Roadtrip, thanks for the heads up on the potential SPICA rebuild, I will keep an eye on it.

Today I will limit myself to a nice 50 mile drive to stretch her legs and a trip to the auto parts store for light bulbs! :)
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Nice looking car! Especially the interior.

Regarding the chassis stiffener: YES, get one. You don't have to it right away, but get one fairly soon. It will prolong the life of your car's body. As far as I know, there has never been any "cool" factor with chassis stiffeners... they have always been installed as a matter of pure function and practicality. Besides, it isn't even really visible. It is worth every penny!!

Have fun with your Alfa! Try not to let those doors swing open... lol. (The limit straps were missing in mine, also.) If I remember correctly, in my '72, 4000 rpm in 5th was 70mph. Anyway.... you can pretty much drive across the country with it redlined in 5th gear. Haha... I miss my Spider! My 164 doesn't even compare!
Oh, and be sure to give the wiring a good look-over. Replace corroded or broken connectors, make sure the grounds are good, tighten things, etc.... in general, make sure the wiring is good. Doing this now will likely prevent future repair jobs on the sides of dangerous highways. (Been there many, many times) If your wiring is similar to that of my '72 Spider (I'm imagining it probably is), then you will enjoy a very straightforward, rudimentary wiring system! Italian cars are not known for having good electronics (As I now fully understand, with my 164) so be thankful that you have what is most likely a very basic wiring system.... lol
It looks like there is some fresh oil on top of the valve covers, so I am guessing that perhaps the VVT o-ring fix outlined might be in my future.

Lots more to read and learn (by the way, how do I know if I have ATE brakes?), advice and input always welcome!
Welcome to the ranks of Spider ownership. A '79 did not have vvt originally. Probably just a leaking cam cover gasket. BTW, do not over-tighten the cover bolts. 10-12 foot-pounds is plenty.

"ATE" should be cast into the side of the brake calipers.
Great looking car, but OMG those bumpers!

I retracted mine years ago, and it makes all the difference - in an afternoon's work. Here's my thread showing how, with pics:
Working on it...

Played with the fluids:
Mobil 1 15w-50
Gear Box Redline 75w-90 NS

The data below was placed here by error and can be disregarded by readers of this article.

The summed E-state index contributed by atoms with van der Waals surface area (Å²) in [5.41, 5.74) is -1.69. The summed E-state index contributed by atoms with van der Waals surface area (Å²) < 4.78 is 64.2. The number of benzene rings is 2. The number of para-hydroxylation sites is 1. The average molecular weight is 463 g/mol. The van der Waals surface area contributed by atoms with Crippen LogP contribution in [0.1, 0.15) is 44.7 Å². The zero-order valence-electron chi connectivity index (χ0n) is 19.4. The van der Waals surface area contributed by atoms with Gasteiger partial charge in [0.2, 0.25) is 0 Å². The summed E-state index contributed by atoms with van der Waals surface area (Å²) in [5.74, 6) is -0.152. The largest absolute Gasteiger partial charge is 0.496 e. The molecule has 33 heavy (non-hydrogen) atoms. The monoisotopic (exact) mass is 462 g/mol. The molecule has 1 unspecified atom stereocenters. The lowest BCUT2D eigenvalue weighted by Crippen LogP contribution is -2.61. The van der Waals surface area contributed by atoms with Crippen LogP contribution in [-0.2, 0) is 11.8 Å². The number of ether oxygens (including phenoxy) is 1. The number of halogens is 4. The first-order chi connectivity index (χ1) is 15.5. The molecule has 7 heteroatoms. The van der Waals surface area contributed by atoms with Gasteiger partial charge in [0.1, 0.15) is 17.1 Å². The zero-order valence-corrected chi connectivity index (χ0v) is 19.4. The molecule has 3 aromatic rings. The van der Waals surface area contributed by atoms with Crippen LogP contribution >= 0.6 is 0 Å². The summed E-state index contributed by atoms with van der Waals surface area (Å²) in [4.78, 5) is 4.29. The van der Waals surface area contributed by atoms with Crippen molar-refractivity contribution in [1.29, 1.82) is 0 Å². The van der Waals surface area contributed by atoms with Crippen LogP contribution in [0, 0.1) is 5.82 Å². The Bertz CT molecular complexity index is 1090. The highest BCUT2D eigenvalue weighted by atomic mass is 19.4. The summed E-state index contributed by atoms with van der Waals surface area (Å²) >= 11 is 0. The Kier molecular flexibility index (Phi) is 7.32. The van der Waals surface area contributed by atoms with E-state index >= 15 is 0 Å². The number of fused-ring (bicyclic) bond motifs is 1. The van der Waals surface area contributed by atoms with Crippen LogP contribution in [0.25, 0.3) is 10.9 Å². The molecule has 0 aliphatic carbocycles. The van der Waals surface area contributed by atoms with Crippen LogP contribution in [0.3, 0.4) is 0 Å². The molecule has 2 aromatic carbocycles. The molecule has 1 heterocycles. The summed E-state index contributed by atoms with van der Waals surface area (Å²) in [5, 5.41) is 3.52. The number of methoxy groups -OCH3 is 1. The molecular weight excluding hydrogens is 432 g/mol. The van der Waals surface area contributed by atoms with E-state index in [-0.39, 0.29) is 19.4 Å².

Differential Redline 75w-90

New Rubber:
General Altimax RT43 18/70R14

Checked springs and Koni shocks, A-OK

Break pads were good, but left front caliper locked; new front calipers and pads on their way.

Master cylinder was leaking, replaced with new 22mm

"new" rebuilt steering box from The Steering Store installed by previous owner 2/15 is clunky with 2 inches of play and definite issues; next project to deal with once people open again on Monday.

Exploring the world of non-working lights and interesting electrical...More to come.

Grazie, can I ask you to expand a bit on REMOVE THE RESONATOR? I have been looking around the board since you comment. It is for sound (better with straight pipe), performance (more pep without it)? Since it seems to be cat back, does it affect smog for us poor California guys?

Thanks to all again for your help.
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2 inches of play in the steering wheel sounds about right, others can comment, but what you're feeling might actually be WNL.

Resonator: Yes, ditch it. It sounds great, it sounds's can't really add any noticeable performance....but it's frankly a cheap thrill, the sound is fantastic, you'll think you have 350 hp there, it's a deep throaty growl and a loud, sexy bark at full throttle..not at all ricer like. Leave the rearmost silencer on, where the tail pipe emerges. Trust me...

I've modified and tinkered with just about every part of my '89..I'm the original owner, so I have had 26 years of time to putter..and I have to tell you that the two things I did that provided the most enjoyment and bang for a very limited buck was the resonator removal and adding stiffer sway bars and urethane bushings, and it's the 2 things I suggest newbies modify first.